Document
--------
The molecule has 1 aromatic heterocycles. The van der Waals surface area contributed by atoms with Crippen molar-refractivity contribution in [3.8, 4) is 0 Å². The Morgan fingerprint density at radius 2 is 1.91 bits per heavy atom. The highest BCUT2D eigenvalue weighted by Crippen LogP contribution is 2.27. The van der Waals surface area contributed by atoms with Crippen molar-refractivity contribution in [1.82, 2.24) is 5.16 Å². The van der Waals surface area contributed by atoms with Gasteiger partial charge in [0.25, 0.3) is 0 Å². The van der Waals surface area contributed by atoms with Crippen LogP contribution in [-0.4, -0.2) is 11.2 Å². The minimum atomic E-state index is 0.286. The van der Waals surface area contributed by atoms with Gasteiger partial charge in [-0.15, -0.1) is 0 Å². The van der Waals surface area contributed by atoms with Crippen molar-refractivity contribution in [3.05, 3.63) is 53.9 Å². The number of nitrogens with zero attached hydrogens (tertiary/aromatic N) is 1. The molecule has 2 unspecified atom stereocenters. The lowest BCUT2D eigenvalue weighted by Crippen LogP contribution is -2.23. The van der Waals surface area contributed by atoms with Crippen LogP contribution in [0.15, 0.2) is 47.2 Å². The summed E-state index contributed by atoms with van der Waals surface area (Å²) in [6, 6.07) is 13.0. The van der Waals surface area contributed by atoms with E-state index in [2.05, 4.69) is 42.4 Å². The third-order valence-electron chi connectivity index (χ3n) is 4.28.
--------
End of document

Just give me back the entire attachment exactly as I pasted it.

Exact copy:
The molecule has 1 aromatic heterocycles. The van der Waals surface area contributed by atoms with Crippen molar-refractivity contribution in [3.8, 4) is 0 Å². The Morgan fingerprint density at radius 2 is 1.91 bits per heavy atom. The highest BCUT2D eigenvalue weighted by Crippen LogP contribution is 2.27. The van der Waals surface area contributed by atoms with Crippen molar-refractivity contribution in [1.82, 2.24) is 5.16 Å². The van der Waals surface area contributed by atoms with Gasteiger partial charge in [0.25, 0.3) is 0 Å². The van der Waals surface area contributed by atoms with Crippen LogP contribution in [-0.4, -0.2) is 11.2 Å². The minimum atomic E-state index is 0.286. The van der Waals surface area contributed by atoms with Gasteiger partial charge in [-0.15, -0.1) is 0 Å². The van der Waals surface area contributed by atoms with Crippen molar-refractivity contribution in [3.05, 3.63) is 53.9 Å². The number of nitrogens with zero attached hydrogens (tertiary/aromatic N) is 1. The molecule has 2 unspecified atom stereocenters. The lowest BCUT2D eigenvalue weighted by Crippen LogP contribution is -2.23. The van der Waals surface area contributed by atoms with Crippen LogP contribution in [0.15, 0.2) is 47.2 Å². The summed E-state index contributed by atoms with van der Waals surface area (Å²) in [6, 6.07) is 13.0. The van der Waals surface area contributed by atoms with E-state index in [2.05, 4.69) is 42.4 Å². The third-order valence-electron chi connectivity index (χ3n) is 4.28.